Lufthansa CEO promises to help victims' families for as long as needed as he visits crash site
Marseille prosecutor says "so far no videos were used in the crash investigation" despite media reports
Journalists at Bild and Paris Match are "very confident" a video clip is real, an editor says
The French prosecutor leading an investigation into the crash of Germanwings Flight 9525 insisted Wednesday that he was not aware of any video footage from on board the plane.
Marseille prosecutor Brice Robin, in charge of the criminal inquiry into the crash, told CNN that “so far no videos were used in the crash investigation.”
He added, “A person who has such a video needs to immediately give it to the investigators.”
Robin’s comments follow claims by two publications, German daily Bild and French Paris Match, of a cell phone video showing the harrowing final seconds from on board the flight as it crashed into the French Alps on March 24. Co-pilot Andreas Lubitz is accused of deliberately bringing down the plane, killing all 150 on board.
Paris Match and Bild reported that the video was recovered from a phone at the wreckage site.
The two publications described the supposed video but did not post it on their websites. They said that they watched the video, which was found by a source close to the investigation.
“One can hear cries of ‘My God’ in several languages,” Paris Match reported. “Metallic banging can also be heard more than three times, perhaps of the pilot trying to open the cockpit door with a heavy object. Towards the end, after a heavy shake, stronger than the others, the screaming intensifies. Then nothing.”
“It is a very disturbing scene,” said Julian Reichelt, editor-in-chief of Bild online.
An official with France’s air accident investigation agency, the BEA, said the agency was not aware of any such video.
Lt. Col. Jean-Marc Menichini, a French Gendarmerie spokesman in charge of communications on rescue efforts around the Germanwings crash site, told CNN that the reports were “completely wrong” and “unwarranted.”
Cell phones have been collected at the site, he said, but added that they “hadn’t been exploited yet.”
Editor ‘very confident’ clip is real
Menichini said he believed the cell phones would need to be sent to the Criminal Research Institute in Rosny-sous-Bois, near Paris, to be analyzed by specialized technicians working hand in hand with investigators. But none of the cell phones found so far has been sent to the institute, Menichini said.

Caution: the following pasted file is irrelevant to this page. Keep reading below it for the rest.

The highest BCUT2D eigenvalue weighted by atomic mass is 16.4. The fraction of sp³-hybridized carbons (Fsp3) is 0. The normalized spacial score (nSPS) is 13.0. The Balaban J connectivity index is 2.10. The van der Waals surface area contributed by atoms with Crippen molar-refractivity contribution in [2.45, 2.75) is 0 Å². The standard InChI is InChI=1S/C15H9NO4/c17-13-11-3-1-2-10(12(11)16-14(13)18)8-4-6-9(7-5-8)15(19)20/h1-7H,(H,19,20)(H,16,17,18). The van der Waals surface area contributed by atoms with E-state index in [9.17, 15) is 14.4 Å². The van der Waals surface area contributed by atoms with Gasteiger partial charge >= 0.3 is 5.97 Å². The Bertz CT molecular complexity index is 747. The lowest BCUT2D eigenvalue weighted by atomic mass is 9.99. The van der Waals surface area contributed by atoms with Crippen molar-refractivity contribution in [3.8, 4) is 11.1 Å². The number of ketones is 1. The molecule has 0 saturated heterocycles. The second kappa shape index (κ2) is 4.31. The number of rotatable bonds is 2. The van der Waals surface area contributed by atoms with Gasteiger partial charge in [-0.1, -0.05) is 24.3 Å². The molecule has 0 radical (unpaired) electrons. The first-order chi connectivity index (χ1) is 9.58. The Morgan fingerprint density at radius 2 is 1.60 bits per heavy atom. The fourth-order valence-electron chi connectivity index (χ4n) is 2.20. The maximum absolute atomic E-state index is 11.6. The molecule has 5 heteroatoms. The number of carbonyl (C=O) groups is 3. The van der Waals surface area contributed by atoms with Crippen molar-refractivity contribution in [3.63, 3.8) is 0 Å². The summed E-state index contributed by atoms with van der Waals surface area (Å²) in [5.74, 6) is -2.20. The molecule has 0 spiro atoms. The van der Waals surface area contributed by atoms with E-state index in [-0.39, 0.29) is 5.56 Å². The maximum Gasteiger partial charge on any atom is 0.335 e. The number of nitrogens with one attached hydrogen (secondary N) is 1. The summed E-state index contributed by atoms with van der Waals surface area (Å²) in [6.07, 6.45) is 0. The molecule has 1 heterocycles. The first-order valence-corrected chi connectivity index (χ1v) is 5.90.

Asked whether staff involved in the search could have leaked a memory card to the media, Menichini answered with a categorical “no.”
Reichelt told CNN’s “Erin Burnett: Outfront” that he had watched the video and stood by the report, saying Bild and Paris Match are “very confident” that the clip is real.
He noted that investigators only revealed they’d recovered cell phones from the crash site after Bild and Paris Match published their reports.
“That is something we did not know before. … Overall we can say many things of the investigation weren’t revealed by the investigation at the beginning,” he said.
Lufthansa CEO Carsten Spohr expressed his “deep sorrow” Wednesday over the crash of Germanwings Flight 9525 and promised to help the victims’ families for as long as they need.
Speaking as he visited the crash site in the French Alps, he said, “There is not a single hour where we don’t think about this terrible accident, the victims and the relatives and friends of these victims.
“We are learning more every day about the cause of the accident, but I think it will take a long, long time for everybody, all of us, to understand how this could happen.”
Spohr also thanked all those involved in the investigation and recovery efforts as well as local residents for their response to the devastating crash.
He added a wreath to the pile of flowers left by grieving families at a simple stone memorial set up in the village of Le Vernet, the closest accessible point to the crash site.
A memorial service was also to take place Wednesday in the town of Haltern, Germany, which lost 16 students and two teachers in the crash.
Lufthansa confirmed Tuesday that co-pilot Lubitz had battled depression years before he took the controls of Germanwings Flight 9525.
Lubitz told his Lufthansa flight training school in 2009 that he had a “previous episode of s